Priced Into Poverty

Thursday, March 27, 2008
Giselle Acevedo and Paul Freese
Pasadena Weekly

An hour before the doors opened, the line of families waiting in the early morning chill stretched around the corner.

They were waiting for free legal advice at a clinic sponsored by Para Los Niños and key partner organizations to help downtown LA tenants fighting evictions, unlivable conditions and rent increases.

Many were desperate. They were already one paycheck away from homelessness. Their landlords were threatening to evict them and downtown's housing boom was - ironically - helping drive them out of their homes.

The luxurious lofts in the city's core and their upscale residents are creating a more dynamic downtown. At the same time, though, they're driving up rents and driving out working class families who relied on downtown's less expensive apartments.

Since 2000, about 95 percent of new apartments and condos in the downtown area have been luxury units. The higher rents these units command give downtown landlords new incentives to evict existing tenants and renovate their buildings.

Without the preservation and development of affordable rental housing throughout our city, the wheels of progress threaten to run right over our neediest residents.

If these families lose their homes, they must find a new place to live in one of the nation's most expensive - and tightest - rental markets. Rents average more than $1,500 a month and vacancy rates in the area are at 4.5 percent. Plus, they have to come up with the first and last month's rent and a security deposit.

Less than one in five families can afford to buy a median-priced home in Los Angeles. Renters make up 64 percent of the city's population (the highest proportion of renters to homeowners of any big city in the United States) but have been overlooked in the current focus on homeowners losing their houses because of the mortgage crisis.

While the federal government moves to address the home mortgage crisis, there is much our local government can do to protect a much larger number of renters whose homes are also threatened.

Los Angeles has a valuable stock of over 600,000 rent-stabilized apartments that are home to seniors, working families, people with disabilities as well as middle-class renters. Under the city's rent stabilization ordinance, renters are protected from excessive rent increases and unreasonable evictions, while landlords are allowed a reasonable return on their investment.

Our region's leaders ought to be fighting to enforce rent-control laws and against measures such as Proposition 98, which is couched as an eminent domain measure, but actually prohibits rent control in every jurisdiction and phases out existing rent control as tenants leave, are evicted or get harassed out of their units.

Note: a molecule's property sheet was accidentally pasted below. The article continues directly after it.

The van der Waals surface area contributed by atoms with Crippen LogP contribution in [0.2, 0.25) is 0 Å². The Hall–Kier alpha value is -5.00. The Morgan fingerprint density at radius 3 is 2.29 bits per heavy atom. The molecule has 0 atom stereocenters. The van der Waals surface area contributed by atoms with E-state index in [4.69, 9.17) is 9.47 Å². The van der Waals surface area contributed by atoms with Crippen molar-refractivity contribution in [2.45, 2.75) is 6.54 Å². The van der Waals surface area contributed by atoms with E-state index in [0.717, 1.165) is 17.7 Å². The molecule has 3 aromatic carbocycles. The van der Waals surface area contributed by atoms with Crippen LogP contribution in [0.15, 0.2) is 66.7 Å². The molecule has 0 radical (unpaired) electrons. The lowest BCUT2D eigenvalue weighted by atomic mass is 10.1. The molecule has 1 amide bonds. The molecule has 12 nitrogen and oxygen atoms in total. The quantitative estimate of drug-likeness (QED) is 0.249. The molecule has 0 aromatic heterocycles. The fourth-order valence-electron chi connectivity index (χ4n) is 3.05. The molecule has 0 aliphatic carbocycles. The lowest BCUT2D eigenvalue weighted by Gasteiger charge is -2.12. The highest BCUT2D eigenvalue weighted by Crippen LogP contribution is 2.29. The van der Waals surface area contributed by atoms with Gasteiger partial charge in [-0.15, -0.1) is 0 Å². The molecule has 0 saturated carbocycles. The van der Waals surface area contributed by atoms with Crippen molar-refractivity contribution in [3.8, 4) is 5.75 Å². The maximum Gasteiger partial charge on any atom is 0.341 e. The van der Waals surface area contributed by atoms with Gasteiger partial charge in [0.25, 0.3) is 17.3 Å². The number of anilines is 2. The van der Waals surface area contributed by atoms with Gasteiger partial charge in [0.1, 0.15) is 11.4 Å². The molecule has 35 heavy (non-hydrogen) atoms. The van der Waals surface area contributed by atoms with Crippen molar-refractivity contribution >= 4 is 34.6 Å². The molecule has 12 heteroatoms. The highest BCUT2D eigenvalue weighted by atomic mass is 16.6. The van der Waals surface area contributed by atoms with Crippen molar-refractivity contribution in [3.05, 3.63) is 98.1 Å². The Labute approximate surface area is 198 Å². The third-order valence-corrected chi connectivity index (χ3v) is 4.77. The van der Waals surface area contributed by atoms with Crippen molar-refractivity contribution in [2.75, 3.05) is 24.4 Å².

In addition, our area leaders should focus efforts on increasing the supply of affordable housing to meet the needs of our residents. They can start with preserving the affordable housing we have by offering financial incentives to renew affordable housing agreements that are expiring.

They can also support reliable regulation of condo conversions and demolitions to keep our workers housed near their jobs, and enforce rent-control laws to prevent renters from being pushed out of their homes illegally.

To develop new affordable housing, the Los Angeles City Council should require developers to devote a certain percentage of their projects to affordable housing or pay a fee for its development. Also, they should take the city's affordable housing trust fund out of the annual budget wrangling process by dedicating a permanent source for those funds.

Los Angeles already has the nation's largest homeless population, and many of us in the nonprofit world are working hard to keep families in their homes.

Our elected leaders should join us in helping those who waited in the cold for free advice and the tens of thousands of others who are a rent increase away from homelessness. By working together to end unreasonable evictions, preserve rental units and increase affordable housing, we can ensure that Los Angeles loses its unwanted distinction of being the nation's homeless capital.

FAIR USE NOTICE.This document may contain copyrighted material the use of which may not have been specifically authorized by the copyright owner. Tenants Together is making this article available on our website in an effort to advance the understanding of tenant rights issues in California. We believe that this constitutes a 'fair use' of any such copyrighted material as provided for in section 107 of the U.S. Copyright Law. If you wish to use this copyrighted material for purposes of your own that go beyond 'fair use,' you must obtain permission from the copyright owner.

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